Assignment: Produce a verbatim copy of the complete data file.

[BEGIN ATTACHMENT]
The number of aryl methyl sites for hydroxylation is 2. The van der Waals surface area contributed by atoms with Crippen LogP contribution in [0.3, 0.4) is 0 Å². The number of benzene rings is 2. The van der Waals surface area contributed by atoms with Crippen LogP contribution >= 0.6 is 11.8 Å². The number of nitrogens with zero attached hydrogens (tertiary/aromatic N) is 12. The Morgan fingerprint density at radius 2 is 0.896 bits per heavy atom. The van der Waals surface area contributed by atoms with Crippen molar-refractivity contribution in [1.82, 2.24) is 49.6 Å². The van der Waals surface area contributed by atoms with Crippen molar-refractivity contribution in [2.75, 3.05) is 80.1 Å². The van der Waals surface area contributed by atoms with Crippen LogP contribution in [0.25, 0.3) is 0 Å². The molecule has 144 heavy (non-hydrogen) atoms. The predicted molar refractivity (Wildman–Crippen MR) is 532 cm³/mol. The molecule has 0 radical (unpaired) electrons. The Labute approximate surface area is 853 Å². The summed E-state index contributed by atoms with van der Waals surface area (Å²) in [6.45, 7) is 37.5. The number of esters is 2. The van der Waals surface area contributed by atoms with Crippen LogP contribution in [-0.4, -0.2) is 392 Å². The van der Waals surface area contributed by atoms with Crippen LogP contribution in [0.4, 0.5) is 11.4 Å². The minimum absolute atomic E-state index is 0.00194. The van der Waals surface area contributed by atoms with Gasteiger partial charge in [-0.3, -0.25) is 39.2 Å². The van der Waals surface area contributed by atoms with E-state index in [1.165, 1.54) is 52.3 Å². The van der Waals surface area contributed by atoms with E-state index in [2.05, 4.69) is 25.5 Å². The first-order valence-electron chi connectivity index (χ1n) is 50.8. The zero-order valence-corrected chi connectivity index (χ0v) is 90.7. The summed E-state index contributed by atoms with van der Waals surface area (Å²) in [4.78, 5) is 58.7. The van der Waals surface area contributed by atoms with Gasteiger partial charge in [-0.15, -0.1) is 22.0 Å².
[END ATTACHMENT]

The number of aryl methyl sites for hydroxylation is 2. The van der Waals surface area contributed by atoms with Crippen LogP contribution in [0.3, 0.4) is 0 Å². The number of benzene rings is 2. The van der Waals surface area contributed by atoms with Crippen LogP contribution >= 0.6 is 11.8 Å². The number of nitrogens with zero attached hydrogens (tertiary/aromatic N) is 12. The Morgan fingerprint density at radius 2 is 0.896 bits per heavy atom. The van der Waals surface area contributed by atoms with Crippen molar-refractivity contribution in [1.82, 2.24) is 49.6 Å². The van der Waals surface area contributed by atoms with Crippen molar-refractivity contribution in [2.75, 3.05) is 80.1 Å². The van der Waals surface area contributed by atoms with Crippen LogP contribution in [0.25, 0.3) is 0 Å². The molecule has 144 heavy (non-hydrogen) atoms. The predicted molar refractivity (Wildman–Crippen MR) is 532 cm³/mol. The molecule has 0 radical (unpaired) electrons. The Labute approximate surface area is 853 Å². The summed E-state index contributed by atoms with van der Waals surface area (Å²) in [6.45, 7) is 37.5. The number of esters is 2. The van der Waals surface area contributed by atoms with Crippen LogP contribution in [-0.4, -0.2) is 392 Å². The van der Waals surface area contributed by atoms with Crippen LogP contribution in [0.4, 0.5) is 11.4 Å². The minimum absolute atomic E-state index is 0.00194. The van der Waals surface area contributed by atoms with Gasteiger partial charge in [-0.3, -0.25) is 39.2 Å². The van der Waals surface area contributed by atoms with E-state index in [1.165, 1.54) is 52.3 Å². The van der Waals surface area contributed by atoms with E-state index in [2.05, 4.69) is 25.5 Å². The first-order valence-electron chi connectivity index (χ1n) is 50.8. The zero-order valence-corrected chi connectivity index (χ0v) is 90.7. The summed E-state index contributed by atoms with van der Waals surface area (Å²) in [4.78, 5) is 58.7. The van der Waals surface area contributed by atoms with Gasteiger partial charge in [-0.15, -0.1) is 22.0 Å².